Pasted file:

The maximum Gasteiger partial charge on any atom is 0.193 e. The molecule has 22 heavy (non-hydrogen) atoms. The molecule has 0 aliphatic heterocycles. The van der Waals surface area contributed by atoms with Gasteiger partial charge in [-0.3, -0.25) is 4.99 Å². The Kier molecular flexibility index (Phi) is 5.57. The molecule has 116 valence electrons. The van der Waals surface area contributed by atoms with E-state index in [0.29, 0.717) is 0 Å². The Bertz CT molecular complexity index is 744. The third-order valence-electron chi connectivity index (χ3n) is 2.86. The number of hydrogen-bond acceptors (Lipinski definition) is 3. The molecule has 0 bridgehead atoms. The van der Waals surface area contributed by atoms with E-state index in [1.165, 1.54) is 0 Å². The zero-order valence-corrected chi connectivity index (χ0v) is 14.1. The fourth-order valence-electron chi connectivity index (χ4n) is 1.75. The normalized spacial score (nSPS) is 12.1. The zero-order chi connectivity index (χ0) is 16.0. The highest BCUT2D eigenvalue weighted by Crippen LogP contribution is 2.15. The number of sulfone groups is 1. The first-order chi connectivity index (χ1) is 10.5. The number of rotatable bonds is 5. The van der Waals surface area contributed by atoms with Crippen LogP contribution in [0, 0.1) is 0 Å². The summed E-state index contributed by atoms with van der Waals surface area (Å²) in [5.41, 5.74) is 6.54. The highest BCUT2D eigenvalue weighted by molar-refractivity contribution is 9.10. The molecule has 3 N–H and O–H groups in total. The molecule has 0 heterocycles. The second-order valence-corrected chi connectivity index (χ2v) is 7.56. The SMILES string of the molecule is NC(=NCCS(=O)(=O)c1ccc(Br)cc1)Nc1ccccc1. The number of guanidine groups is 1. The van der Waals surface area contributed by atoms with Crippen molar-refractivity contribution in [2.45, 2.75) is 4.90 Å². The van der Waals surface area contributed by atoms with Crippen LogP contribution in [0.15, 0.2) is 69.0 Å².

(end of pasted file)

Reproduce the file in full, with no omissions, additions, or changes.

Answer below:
The maximum Gasteiger partial charge on any atom is 0.193 e. The molecule has 22 heavy (non-hydrogen) atoms. The molecule has 0 aliphatic heterocycles. The van der Waals surface area contributed by atoms with Gasteiger partial charge in [-0.3, -0.25) is 4.99 Å². The Kier molecular flexibility index (Phi) is 5.57. The molecule has 116 valence electrons. The van der Waals surface area contributed by atoms with E-state index in [0.29, 0.717) is 0 Å². The Bertz CT molecular complexity index is 744. The third-order valence-electron chi connectivity index (χ3n) is 2.86. The number of hydrogen-bond acceptors (Lipinski definition) is 3. The molecule has 0 bridgehead atoms. The van der Waals surface area contributed by atoms with E-state index in [1.165, 1.54) is 0 Å². The zero-order valence-corrected chi connectivity index (χ0v) is 14.1. The fourth-order valence-electron chi connectivity index (χ4n) is 1.75. The normalized spacial score (nSPS) is 12.1. The zero-order chi connectivity index (χ0) is 16.0. The highest BCUT2D eigenvalue weighted by Crippen LogP contribution is 2.15. The number of sulfone groups is 1. The first-order chi connectivity index (χ1) is 10.5. The number of rotatable bonds is 5. The van der Waals surface area contributed by atoms with Crippen LogP contribution in [0, 0.1) is 0 Å². The summed E-state index contributed by atoms with van der Waals surface area (Å²) in [5.41, 5.74) is 6.54. The highest BCUT2D eigenvalue weighted by molar-refractivity contribution is 9.10. The molecule has 3 N–H and O–H groups in total. The molecule has 0 heterocycles. The second-order valence-corrected chi connectivity index (χ2v) is 7.56. The SMILES string of the molecule is NC(=NCCS(=O)(=O)c1ccc(Br)cc1)Nc1ccccc1. The number of guanidine groups is 1. The van der Waals surface area contributed by atoms with Crippen molar-refractivity contribution in [2.45, 2.75) is 4.90 Å². The van der Waals surface area contributed by atoms with Crippen LogP contribution in [0.15, 0.2) is 69.0 Å².